According to some embodiments, as illustrated in FIG. 5, each of the plurality of wells 26 comprises a generally square-shaped rim portion 38 with downwardly-extending sidewalls 40 that terminate at a bottom wall 42. A draft angle of sidewalls 40 can be used. Again, the particular draft angle is determined, at least in part, by the manufacturing method and the size of each of the plurality of wells 26. In some embodiments of wells 26 of FIG. 5, generally square-shaped rim portion 38 can have a side dimension of about 1.0 mm in length, a depth of about 0.9 mm, a draft angle of about 1° to 5° or greater, and a center-to-center distance of about 1.125 mm, generally indicated at A (see FIG. 27). In some embodiments, the volume of each of the plurality of wells 26 of FIG. 5 can be about 500 nanoliters. In some embodiments, the spacing between adjacent wells 26, as measured at the top of a wall dividing the wells, is less than about 0.5 m. In some embodiments, this spacing between adjacent wells 26 is about 0.25 mm.

In some embodiments, and in some configurations, the plurality of wells 26 comprising a generally circular rim portion 32 can provide advantages over the plurality of wells 26 comprising a generally square-shaped rim portion 38. In some embodiments, during heating, it has been found that assay 1000 can migrate through capillary action upward along edges of sidewalls 40. This can draw assay 1000 from the center of each of the plurality of wells 26, thereby causing variation in the depth of assay 1000. Variations in the depth of assay 1000 can influence the emission output of assay 1000 during analysis. Additionally, during manufacture of microplate 20, in some cases cylindrically shaped mold pins used to form the plurality of wells 26 comprising generally circular rim portion 32 can permit unencumbered flow of molten polymer thereabout. This unencumbered flow of molten polymer results in less deleterious polymer molecule orientation. In some embodiments, generally circular rim portion 32 provides more surface area along microplate 20 for improved sealing with sealing cover 80, as is discussed herein.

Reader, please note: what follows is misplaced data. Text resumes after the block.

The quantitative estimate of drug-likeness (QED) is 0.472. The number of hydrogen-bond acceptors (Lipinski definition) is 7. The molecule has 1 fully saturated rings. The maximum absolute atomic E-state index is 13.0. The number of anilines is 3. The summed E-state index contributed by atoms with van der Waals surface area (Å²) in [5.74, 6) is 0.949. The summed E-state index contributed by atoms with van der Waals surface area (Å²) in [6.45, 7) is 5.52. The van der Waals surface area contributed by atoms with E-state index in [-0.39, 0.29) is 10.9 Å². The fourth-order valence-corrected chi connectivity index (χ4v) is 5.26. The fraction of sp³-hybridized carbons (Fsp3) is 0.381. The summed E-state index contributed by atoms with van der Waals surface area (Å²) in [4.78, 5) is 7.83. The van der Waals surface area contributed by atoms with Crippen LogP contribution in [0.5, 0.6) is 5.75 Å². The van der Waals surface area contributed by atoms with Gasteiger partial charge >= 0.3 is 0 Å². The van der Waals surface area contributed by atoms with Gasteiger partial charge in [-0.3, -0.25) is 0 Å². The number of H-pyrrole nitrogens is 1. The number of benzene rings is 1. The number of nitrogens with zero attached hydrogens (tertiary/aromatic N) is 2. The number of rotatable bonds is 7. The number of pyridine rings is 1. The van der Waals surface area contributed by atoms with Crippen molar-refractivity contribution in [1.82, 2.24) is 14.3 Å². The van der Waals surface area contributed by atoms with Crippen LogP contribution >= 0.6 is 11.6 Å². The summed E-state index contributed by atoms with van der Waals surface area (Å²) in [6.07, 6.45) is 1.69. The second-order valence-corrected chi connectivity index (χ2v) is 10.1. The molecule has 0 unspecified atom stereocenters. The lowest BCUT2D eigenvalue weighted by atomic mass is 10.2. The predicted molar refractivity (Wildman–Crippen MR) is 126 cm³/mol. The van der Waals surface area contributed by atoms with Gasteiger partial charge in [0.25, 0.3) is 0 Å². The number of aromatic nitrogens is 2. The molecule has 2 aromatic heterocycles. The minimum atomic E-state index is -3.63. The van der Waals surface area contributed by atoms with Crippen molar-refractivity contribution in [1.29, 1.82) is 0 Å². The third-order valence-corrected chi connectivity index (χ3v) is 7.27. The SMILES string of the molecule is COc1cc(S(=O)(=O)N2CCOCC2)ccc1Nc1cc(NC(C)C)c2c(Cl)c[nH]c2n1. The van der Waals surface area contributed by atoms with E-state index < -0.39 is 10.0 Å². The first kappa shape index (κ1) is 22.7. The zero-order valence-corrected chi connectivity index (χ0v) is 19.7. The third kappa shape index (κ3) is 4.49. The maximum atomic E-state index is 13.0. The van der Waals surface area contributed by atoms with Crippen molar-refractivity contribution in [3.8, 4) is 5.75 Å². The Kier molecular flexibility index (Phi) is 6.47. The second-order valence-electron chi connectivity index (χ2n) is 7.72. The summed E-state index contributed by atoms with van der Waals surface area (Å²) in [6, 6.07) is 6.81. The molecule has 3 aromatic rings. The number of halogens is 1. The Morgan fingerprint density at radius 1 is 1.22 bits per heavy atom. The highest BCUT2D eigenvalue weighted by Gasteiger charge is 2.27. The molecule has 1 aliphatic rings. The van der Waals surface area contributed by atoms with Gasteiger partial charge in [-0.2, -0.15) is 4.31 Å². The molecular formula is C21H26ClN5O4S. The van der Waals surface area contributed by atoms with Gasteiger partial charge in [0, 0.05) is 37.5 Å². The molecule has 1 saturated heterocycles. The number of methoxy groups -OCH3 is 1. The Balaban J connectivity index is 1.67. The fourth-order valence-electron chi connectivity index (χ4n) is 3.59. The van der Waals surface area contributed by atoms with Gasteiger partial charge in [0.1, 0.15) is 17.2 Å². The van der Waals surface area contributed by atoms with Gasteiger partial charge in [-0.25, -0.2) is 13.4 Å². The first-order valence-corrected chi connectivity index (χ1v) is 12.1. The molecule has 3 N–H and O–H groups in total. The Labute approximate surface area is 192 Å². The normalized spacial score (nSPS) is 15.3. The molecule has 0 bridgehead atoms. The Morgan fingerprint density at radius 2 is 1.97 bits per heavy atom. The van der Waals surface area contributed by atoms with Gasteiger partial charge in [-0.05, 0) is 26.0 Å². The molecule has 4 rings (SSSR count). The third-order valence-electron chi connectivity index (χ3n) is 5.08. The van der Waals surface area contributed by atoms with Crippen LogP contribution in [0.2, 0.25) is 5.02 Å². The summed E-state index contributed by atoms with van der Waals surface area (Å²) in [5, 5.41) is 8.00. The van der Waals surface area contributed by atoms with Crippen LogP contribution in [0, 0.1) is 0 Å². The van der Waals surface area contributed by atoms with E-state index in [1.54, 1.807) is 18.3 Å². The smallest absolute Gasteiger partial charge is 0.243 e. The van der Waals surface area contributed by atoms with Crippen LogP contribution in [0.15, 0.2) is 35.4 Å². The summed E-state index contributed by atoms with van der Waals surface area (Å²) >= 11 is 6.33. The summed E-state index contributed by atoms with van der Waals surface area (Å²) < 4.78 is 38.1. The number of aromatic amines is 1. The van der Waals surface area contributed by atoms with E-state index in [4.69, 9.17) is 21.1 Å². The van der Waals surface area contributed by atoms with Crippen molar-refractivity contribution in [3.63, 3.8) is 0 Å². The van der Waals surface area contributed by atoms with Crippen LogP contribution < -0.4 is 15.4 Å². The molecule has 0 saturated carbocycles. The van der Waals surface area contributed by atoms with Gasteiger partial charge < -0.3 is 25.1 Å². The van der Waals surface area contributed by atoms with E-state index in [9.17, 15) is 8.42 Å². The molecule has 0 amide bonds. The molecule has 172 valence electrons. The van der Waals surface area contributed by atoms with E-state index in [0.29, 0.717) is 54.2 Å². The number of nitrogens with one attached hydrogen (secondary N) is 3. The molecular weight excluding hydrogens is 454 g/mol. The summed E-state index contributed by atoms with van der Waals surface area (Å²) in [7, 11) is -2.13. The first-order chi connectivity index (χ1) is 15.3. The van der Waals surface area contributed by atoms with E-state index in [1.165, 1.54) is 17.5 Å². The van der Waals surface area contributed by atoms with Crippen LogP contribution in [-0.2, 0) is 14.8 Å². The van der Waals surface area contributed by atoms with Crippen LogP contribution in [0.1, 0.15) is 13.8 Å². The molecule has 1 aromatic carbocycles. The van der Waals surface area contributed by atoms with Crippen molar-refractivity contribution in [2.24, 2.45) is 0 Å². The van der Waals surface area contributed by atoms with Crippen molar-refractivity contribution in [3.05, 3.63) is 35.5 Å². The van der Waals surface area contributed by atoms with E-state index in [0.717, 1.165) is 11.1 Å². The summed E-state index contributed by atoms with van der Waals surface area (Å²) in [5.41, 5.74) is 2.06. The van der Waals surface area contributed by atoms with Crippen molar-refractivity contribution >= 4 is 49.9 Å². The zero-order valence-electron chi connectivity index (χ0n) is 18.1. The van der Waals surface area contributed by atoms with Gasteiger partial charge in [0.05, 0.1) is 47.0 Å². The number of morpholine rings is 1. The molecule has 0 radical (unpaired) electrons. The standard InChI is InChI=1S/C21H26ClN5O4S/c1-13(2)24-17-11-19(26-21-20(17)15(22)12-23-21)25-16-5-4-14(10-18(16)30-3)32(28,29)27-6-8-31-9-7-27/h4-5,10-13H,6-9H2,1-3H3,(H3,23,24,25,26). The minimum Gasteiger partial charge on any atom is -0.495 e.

In some embodiments, the area of each material retention region can be from about 0.01 to about 0.05 mm2. In some embodiments, the width of each material retention region can be from about 200 to about 2,000 microns, or from about 800 to about 3000 microns. In some embodiments, the depth of each material retention region can be about 1100 microns, or about 850 microns. In some embodiments, the surface area of each material retention region can be from about 0.01 to about 0.05 mm2, or from about 0.02 to about 0.04 mm2. In some embodiments, the aspect ratio (ratio of depth:width) of each material retention region can be from about 1 to about 4, or about 2.

In some embodiments, the volume of the material retention regions can be less than about 50 μl, or less than about 10 μl. In some embodiments, the volume can be from about 0.05 to about 500 nanoliters, from about 0.1 to about 200 nanoliters, from about 20 to about 150 nanoliters, from about 80 to about 120 nanoliters, from about 50 to about 100 nanoliters, from about 1 to about 5 nanoliters, or less than about 2 nanoliters.